A Mike and His Words

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getacollegelife:

Classes don’t start again for another week (and I can’t wait), but I was on my way to an appointment and happened to drive past campus. 

I became very emotional. UCLA is really important to me. It’s a tunnel out of what looked to me to be a dead end future, professionally and intellectually. Maybe I was right, maybe I was wrong about where I thought I was headed before UCLA, but that’s what it felt like to me. 

When I started classes,three years ago I had just spent five years auditioning for parts I didn’t get and pitching tech/entertainment projects I had written/designed that people seemed unready for or frightened of, I don’t know which. I had projected forward in my mind what the FOLLOWING five years could be and it made me feel dead inside. 

I can’t stand “not moving forward” (as I’m sure you can tell by now) and the idea of a repeat performance of the previous five years was a horrible one to me. Going to school was a way to traverse out of that projected future and into one that had many more options of a much richer, more diverse nature. 

I don’t care how bloodied my elbows and knees get from crawling through this tunnel. I don’t care how many cave-ins seems to narrow the tunnel in places. UCLA is the tube connecting my past to my future, my first life to my second, and I will never cease to be grateful for that.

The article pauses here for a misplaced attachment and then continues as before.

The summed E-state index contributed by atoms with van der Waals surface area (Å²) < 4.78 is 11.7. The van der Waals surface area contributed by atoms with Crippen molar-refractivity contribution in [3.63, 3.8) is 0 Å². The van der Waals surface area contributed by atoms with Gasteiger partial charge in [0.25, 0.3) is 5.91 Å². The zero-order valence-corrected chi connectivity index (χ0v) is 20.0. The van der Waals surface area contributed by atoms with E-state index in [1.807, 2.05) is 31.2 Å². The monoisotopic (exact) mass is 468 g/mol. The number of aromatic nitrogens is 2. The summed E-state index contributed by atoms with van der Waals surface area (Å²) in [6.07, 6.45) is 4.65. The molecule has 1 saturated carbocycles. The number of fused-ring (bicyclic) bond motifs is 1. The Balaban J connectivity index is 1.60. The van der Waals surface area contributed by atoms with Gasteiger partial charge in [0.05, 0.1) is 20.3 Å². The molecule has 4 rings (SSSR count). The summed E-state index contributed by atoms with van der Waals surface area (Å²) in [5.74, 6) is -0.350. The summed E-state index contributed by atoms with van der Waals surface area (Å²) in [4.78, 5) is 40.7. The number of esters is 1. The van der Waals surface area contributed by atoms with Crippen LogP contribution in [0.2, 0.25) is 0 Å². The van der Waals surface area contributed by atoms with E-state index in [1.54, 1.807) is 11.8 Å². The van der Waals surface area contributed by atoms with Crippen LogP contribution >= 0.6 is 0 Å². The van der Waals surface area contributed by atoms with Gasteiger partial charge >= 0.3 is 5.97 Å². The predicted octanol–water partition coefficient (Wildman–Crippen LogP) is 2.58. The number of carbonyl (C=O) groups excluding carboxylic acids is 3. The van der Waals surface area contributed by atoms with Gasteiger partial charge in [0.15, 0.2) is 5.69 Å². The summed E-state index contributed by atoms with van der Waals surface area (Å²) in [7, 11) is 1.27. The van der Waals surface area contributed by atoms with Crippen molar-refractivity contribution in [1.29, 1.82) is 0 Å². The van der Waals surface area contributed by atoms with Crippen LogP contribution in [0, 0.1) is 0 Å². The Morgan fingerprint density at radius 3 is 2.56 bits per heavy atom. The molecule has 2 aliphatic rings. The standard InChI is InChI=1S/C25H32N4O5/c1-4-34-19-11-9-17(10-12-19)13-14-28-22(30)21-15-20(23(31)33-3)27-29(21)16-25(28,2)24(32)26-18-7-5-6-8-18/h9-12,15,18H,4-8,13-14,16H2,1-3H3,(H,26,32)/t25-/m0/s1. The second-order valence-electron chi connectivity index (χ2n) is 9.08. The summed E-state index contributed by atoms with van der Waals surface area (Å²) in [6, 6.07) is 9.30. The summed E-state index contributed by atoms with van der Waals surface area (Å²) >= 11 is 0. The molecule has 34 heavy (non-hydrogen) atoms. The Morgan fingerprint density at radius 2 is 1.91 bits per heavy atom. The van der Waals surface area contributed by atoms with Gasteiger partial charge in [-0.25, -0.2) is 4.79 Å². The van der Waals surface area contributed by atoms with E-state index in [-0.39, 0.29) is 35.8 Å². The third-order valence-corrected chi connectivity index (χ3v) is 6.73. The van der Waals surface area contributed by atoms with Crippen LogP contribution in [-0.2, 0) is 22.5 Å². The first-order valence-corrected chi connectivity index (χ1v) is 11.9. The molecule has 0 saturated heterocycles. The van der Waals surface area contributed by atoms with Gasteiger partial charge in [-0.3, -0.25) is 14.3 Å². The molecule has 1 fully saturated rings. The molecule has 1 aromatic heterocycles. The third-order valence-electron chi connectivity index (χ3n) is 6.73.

I don’t think I’m going to be able to see through the tears of appreciation the day I graduate.

getacollegelife:

Classes don’t start again for another week (and I can’t wait), but I was on my way to an appointment and happened to drive past campus.

I became very emotional. UCLA is really important to me. It’s a tunnel out of what looked to me to be a dead end future, professionally and intellectually. Maybe I was right, maybe I was wrong about where I thought I was headed before UCLA, but that’s what it felt like to me.

When I started classes,three years ago I had just spent five years auditioning for parts I didn’t get and pitching tech/entertainment projects I had written/designed that people seemed unready for or frightened of, I don’t know which. I had projected forward in my mind what the FOLLOWING five years could be and it made me feel dead inside.

I can’t stand “not moving forward” (as I’m sure you can tell by now) and the idea of a repeat performance of the previous five years was a horrible one to me. Going to school was a way to traverse out of that projected future and into one that had many more options of a much richer, more diverse nature.

I don’t care how bloodied my elbows and knees get from crawling through this tunnel. I don’t care how many cave-ins seems to narrow the tunnel in places. UCLA is the tube connecting my past to my future, my first life to my second, and I will never cease to be grateful for that.

I don’t think I’m going to be able to see through the tears of appreciation the day I graduate.

4,678 notes

bill:

Alright, let’s talk about this. Whoever wrote this trite nugget from the sweaty nightmares of Nicholas Sparks wrote it on a Build-A-Bear receipt. What’s so special about this Build-A-Bear receipt, you ask? Well, for one, our author purchased a hot pink Hello Kitty Build-A-Bear with leopard print accents, and added a few customized messages. But it’s where this Build-A-Bear store is that is the real story.